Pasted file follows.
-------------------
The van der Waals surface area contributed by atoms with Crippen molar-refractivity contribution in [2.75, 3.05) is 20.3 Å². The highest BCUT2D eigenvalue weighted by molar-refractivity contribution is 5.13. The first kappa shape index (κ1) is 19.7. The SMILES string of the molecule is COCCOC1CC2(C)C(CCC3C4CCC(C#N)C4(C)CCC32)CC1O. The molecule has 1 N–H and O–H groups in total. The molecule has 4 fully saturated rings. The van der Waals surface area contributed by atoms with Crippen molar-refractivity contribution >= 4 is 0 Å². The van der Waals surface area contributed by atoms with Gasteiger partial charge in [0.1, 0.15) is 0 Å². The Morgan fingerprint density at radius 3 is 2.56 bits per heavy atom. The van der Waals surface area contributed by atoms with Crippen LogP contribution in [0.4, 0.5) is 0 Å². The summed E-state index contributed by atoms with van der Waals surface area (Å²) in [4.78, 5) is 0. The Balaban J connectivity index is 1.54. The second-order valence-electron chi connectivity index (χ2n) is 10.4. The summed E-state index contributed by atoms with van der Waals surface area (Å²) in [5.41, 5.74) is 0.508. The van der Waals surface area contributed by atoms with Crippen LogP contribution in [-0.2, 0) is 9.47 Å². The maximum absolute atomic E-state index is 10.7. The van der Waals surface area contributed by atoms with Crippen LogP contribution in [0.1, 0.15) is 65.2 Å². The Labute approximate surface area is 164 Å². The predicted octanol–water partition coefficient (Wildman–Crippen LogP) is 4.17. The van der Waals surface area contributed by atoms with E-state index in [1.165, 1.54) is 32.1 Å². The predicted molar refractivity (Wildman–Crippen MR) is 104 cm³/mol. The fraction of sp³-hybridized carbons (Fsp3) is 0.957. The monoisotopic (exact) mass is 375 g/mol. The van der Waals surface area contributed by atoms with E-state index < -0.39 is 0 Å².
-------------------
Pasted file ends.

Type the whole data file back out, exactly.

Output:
The van der Waals surface area contributed by atoms with Crippen molar-refractivity contribution in [2.75, 3.05) is 20.3 Å². The highest BCUT2D eigenvalue weighted by molar-refractivity contribution is 5.13. The first kappa shape index (κ1) is 19.7. The SMILES string of the molecule is COCCOC1CC2(C)C(CCC3C4CCC(C#N)C4(C)CCC32)CC1O. The molecule has 1 N–H and O–H groups in total. The molecule has 4 fully saturated rings. The van der Waals surface area contributed by atoms with Crippen molar-refractivity contribution >= 4 is 0 Å². The van der Waals surface area contributed by atoms with Gasteiger partial charge in [0.1, 0.15) is 0 Å². The Morgan fingerprint density at radius 3 is 2.56 bits per heavy atom. The van der Waals surface area contributed by atoms with Crippen LogP contribution in [0.4, 0.5) is 0 Å². The summed E-state index contributed by atoms with van der Waals surface area (Å²) in [4.78, 5) is 0. The Balaban J connectivity index is 1.54. The second-order valence-electron chi connectivity index (χ2n) is 10.4. The summed E-state index contributed by atoms with van der Waals surface area (Å²) in [5.41, 5.74) is 0.508. The van der Waals surface area contributed by atoms with Crippen LogP contribution in [-0.2, 0) is 9.47 Å². The maximum absolute atomic E-state index is 10.7. The van der Waals surface area contributed by atoms with Crippen LogP contribution in [0.1, 0.15) is 65.2 Å². The Labute approximate surface area is 164 Å². The predicted octanol–water partition coefficient (Wildman–Crippen LogP) is 4.17. The van der Waals surface area contributed by atoms with E-state index in [1.165, 1.54) is 32.1 Å². The predicted molar refractivity (Wildman–Crippen MR) is 104 cm³/mol. The fraction of sp³-hybridized carbons (Fsp3) is 0.957. The monoisotopic (exact) mass is 375 g/mol. The van der Waals surface area contributed by atoms with E-state index < -0.39 is 0 Å².